BDS Caught Up in Intersectionality

The anti-Israel trend you've never heard of: If you want to effectively fight the boycott, sanctions and divestment movement against Israel, especially on college campuses, read David Bernstein's article on intersectionality.

Iran's ballistic missile tests remain troubling. We don't know what's happening behind the scenes. The goal is deterrence of further testing; whether we use sanctions or the threat of sanctions is immaterial (Iran has not tested since the administration said it was considering sanctions). 

Seven Democrats asked President Barack Obama to immediately impose sanctions, and it's hard to disagree with anything they wrote. But with implementation of the Iran deal only days away, we should not to do today what we can do in the near future with less risk.

There is no evidence of nuclear-related cooperation between Iran and North Korea. North Korea's nuclear weapons program is an argument for, not against, the Iran deal.

Have liberal Jews betrayed Israel? Chemi Shalev argues that progressive Jews are failing Israel by remaining silent while Israeli democracy withers. Jane Eisner disagrees, leading Shalev to wonder whether his "relationship with American Jews was built on a lie." Click on all three links to read all three articles. Regardless of where you stand, you need to understand both points of view. If you have trouble with the links, let me know. 

Issues that were once theoretical, such as whether there is a difference between being "pro-Israel" and "supporting a strong U.S.-Israel relationship," the difference between supporting Israel and supporting Israel's government, and the extent to which American Jews should criticize Israeli policies (and which policies and how to criticize), will become increasingly important the longer Prime Minister Benjamin Netanyahu remains in power.

President Obama is taking action on gun safety. Read his speech. Members of Congress who claim to support gun safety measures, such as Rep. Robert Dold (R-Kenilworth), nevertheless continue to block congressional consideration of gun safety legislation (in Dold's case, at least seven more times since this was written in December).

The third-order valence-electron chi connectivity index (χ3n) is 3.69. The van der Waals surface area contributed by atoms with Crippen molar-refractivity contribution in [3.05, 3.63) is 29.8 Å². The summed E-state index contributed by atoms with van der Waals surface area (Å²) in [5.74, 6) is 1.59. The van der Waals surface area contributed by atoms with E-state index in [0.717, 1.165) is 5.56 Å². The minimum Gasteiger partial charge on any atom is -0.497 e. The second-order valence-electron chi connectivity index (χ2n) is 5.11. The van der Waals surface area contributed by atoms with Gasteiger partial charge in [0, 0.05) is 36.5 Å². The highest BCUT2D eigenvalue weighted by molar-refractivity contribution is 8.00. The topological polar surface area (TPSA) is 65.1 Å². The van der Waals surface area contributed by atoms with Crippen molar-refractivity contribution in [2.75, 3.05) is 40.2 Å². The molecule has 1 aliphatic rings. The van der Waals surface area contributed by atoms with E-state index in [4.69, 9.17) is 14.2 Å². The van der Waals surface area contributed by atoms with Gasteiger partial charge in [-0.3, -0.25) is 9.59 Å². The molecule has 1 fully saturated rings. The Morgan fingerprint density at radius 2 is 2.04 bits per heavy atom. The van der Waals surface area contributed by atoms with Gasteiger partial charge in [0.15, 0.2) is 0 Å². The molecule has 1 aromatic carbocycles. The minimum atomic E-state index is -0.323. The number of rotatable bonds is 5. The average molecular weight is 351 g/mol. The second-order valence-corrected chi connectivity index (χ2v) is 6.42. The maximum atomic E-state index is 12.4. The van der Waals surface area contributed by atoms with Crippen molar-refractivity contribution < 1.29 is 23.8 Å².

President Obama is fully within his rights to take the actions he's taking, but Congress must do more. Watch the full speech if you have time.

President Obama's last State of the Union address is Tuesday, January 12. It will be different. Watch the 90-second preview.

In defense of Sen. Tom Cotton (R-AR): If you're looking for someone to defend Tom Cotton's policies, you're reading the wrong newsletter. He's one of the worst. He was wrong about North Korea and Iran too.

But as hard as it is to make Cotton seem worse than he really is or to treat him unfairly, this article from Addicting Info, which alleges that Israel funneled money to Cotton through the Emergency Committee for Israel (ECI), manages to do it.

The ECI (also known as the Emergency Committee to Deceptively Scare Jews into Voting Republican) is a very right-wing pro-Israel group. But it is neither funded by the State of Israel nor an intermediary of Israel. It is an American group that lawfully spends money on candidates it supports. ECI exemplifies the need for campaign finance reform, but its activities are legal today. Did the ECI "buy" Tom Cotton's vote? I doubt it. My guess is that it supported him because of his views, not because it hoped to change his views by giving him money.

Regardless, this is not a case of a foreign government giving money through intermediaries. Israel does not fund the ECI or any of the many American pro-Israel groups that make political contributions. Israel did not hire Cotton to do anything. Cotton did not "pledge allegiance to Israel" by saying he'd work with Congress to support Israel, which is what nearly all members of Congress say.

As for the National Security Agency intercepts, we don't know the context of the conversations or who participated in the conversations. Asking "how can we get your vote" can be as benign as "what information do you need from us to oppose the deal." It's not necessarily a request for money.

I had a one-on-one 20-minute phone conversation with a U.S. senator in August. We talked about what he needed to support the Iran deal; he wanted certain policy assurances from the administration. It's likely that was the kind of conversation representatives of Israel were having with U.S. lawmakers. There is nothing wrong with that. I disagree with nearly everything Cotton did regarding the Iran deal (I say "nearly" only in case there's something he did that I'm not aware of), but there is no evidence that Israel gave him any money or that he or the pro-Israel groups in the U.S. who gave him money acted improperly.

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